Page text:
3 Scary Interview Mistakes (and How to Avoid Them!)

And you thought that new Stephen King movie was terrifying.

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-by Jaclyn Westlake, Founder of The Job Hop

Sure, monsters, haunted houses, and that creepy clown are all pretty scary, but making a fatal interview mistake can be downright petrifying. And trust us, there’s nothing worse than the ghost of interviews past haunting your future opportunities. So, in the spirit of Halloween, we’re creeping it real with a round-up of the scariest interview mistakes we’ve ever seen. Read on to learn how you can avoid being a haunt mess in your next interview. But beware, this might get kind of spooky… we hope you aren’t reading alone in the dark!

#1 Swooping in Like a Bat out of Hell

The thought of showing up to your interview without properly preparing in advance should send a chill down your spine. Don’t try to wing it. Whether you just rolled out of bed, your Lyft was late, or you neglected to research the company in advance, your lack of preparation will stick out like a sore, disembodied thumb – and that’s not a good look.

Setting aside ample time to prepare is the trick to making your next interview a treat! Here’s how to do it.

  • Do Your Research. We know you know how to use Google. Put those skills to work!
  • Get to Know Your Interviewers (Before You Meet Them). LinkedIn will be your new best friend.
  • Dress the Part. Regardless of whether the dress code is San Francisco professional or Silicon Valley casual, you’ll want to look the part. Treat yourself to a new outfit, a fresh manicure, or a blowout – whatever will make you feel polished, confident and boo-tiful.
  • Show Up on Time. Like, five to ten minutes early.
  • Prepare for the Tough Questions. Think about your answers to tricky questions like “why are you looking to leave your job?” or “what’s with the gap on your resume?” in advance. Especially if you’re re-entering the workforce after some time away.
  • Ask for Help. If you’re working with a recruiting agency, let them help you! Recruiters will likely have tons of juicy insights to share about the company, the team, and your potential future boss. This will be extra helpful if you’re looking for your first job ever or your next home!

 #2 Being a Total Zombie

Meandering your way through an interview like a mindless zombie in search of brains won’t get you anywhere. And it’ll really spook the hiring manager. Whether you’re suffering from serious job search burnout or just didn’t get a good night’s sleep, letting your exhaustion show is a big mistake. Companies want to hire candidates who are excited about the job they’re interviewing for – not just going through the motions.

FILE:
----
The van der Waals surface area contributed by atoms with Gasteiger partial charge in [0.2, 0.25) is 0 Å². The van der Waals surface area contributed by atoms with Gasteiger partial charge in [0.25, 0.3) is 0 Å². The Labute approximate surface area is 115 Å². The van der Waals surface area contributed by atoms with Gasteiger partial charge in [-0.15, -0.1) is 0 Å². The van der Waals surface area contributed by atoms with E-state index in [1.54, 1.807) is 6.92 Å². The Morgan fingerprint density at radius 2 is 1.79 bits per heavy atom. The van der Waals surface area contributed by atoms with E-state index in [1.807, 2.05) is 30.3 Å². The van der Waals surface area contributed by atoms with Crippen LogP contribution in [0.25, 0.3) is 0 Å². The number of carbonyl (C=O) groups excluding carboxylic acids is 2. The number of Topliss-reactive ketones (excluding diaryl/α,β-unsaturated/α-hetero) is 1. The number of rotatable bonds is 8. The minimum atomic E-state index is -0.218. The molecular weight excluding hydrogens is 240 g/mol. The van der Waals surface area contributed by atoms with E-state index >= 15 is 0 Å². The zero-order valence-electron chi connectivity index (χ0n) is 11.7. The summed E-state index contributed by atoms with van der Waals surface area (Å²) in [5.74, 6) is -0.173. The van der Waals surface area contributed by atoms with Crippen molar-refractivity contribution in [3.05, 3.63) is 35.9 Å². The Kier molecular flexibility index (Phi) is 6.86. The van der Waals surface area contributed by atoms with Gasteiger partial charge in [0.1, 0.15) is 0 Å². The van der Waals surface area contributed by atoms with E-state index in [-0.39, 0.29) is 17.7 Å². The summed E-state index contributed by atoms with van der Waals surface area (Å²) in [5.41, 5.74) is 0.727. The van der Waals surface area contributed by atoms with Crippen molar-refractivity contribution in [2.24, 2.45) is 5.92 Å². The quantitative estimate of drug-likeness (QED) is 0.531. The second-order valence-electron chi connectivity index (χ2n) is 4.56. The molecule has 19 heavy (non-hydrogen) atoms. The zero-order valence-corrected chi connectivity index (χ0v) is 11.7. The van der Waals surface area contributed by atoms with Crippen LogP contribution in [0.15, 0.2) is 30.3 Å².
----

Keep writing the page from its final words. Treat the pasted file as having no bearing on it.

Try combating your burnout with a little self-care. Treat yourself to a massage, squeeze in a quick yoga class, or settle into your couch for an evening of Netflix binge-ing – whatever makes you feel rested and relaxed. On the day of your interview, embrace coffee, a cold (or cool-ish) shower, and some loud, upbeat tunes to wake yourself up. If that doesn’t work, call your most no-nonsense friend for a tough-love pep-talk.

One of the best ways to show enthusiasm during an interview is to ask great questions. Brainstorm a few thoughtful queries in advance, thinking critically about what the company’s needs are, how you can help the hiring manager achieve her goals, and how your experience would translate into the role you’re interviewing for. And be sure to follow up with a personalized, thoughtful thank you note as soon as humanly possible. (See Don’t Forget the Final Step: The Thank You Note for tips!)

 #3 Acting like a Bloodthirsty Vampire

Vampires are the worst (no shade to Twilight). All they want is one thing, and they’re usually terrible at hiding their motivations. Being laser-focused on how a role can help you get what you want is a surefire way to turn your interview into a horror show. Sure, you have career goals (and we want you to achieve them!) but don’t lose sight of the fact that employee-employer relationships are a two-way street. It’s not all about you.

Be sure that you truly understand the job you’re interviewing for, and what you can realistically expect to get out of it. This may sound like a total no-brainer, but if you know that the opportunity doesn’t present much room for growth, don’t go on and on about how badly you want to get promoted. The same goes for what you can expect in terms of your salary, start date, vacation time, and work schedule. Don’t make ghastly demands that you know the company won’t be able to accommodate. If the company doesn’t have a work from home policy, you probably don’t want to ask to work from home three days a week. Be realistic!

 

We know interviewing can be scary. Whether you’re looking for your first-ever entry-level job, returning to work, or a seasoned pro, chances are you’re going to encounter some seriously frightful interviews. But, if you remember to avoid the most terrifying mistakes of all, you’ll be just fine. And remember, if you’ve got it, haunt it!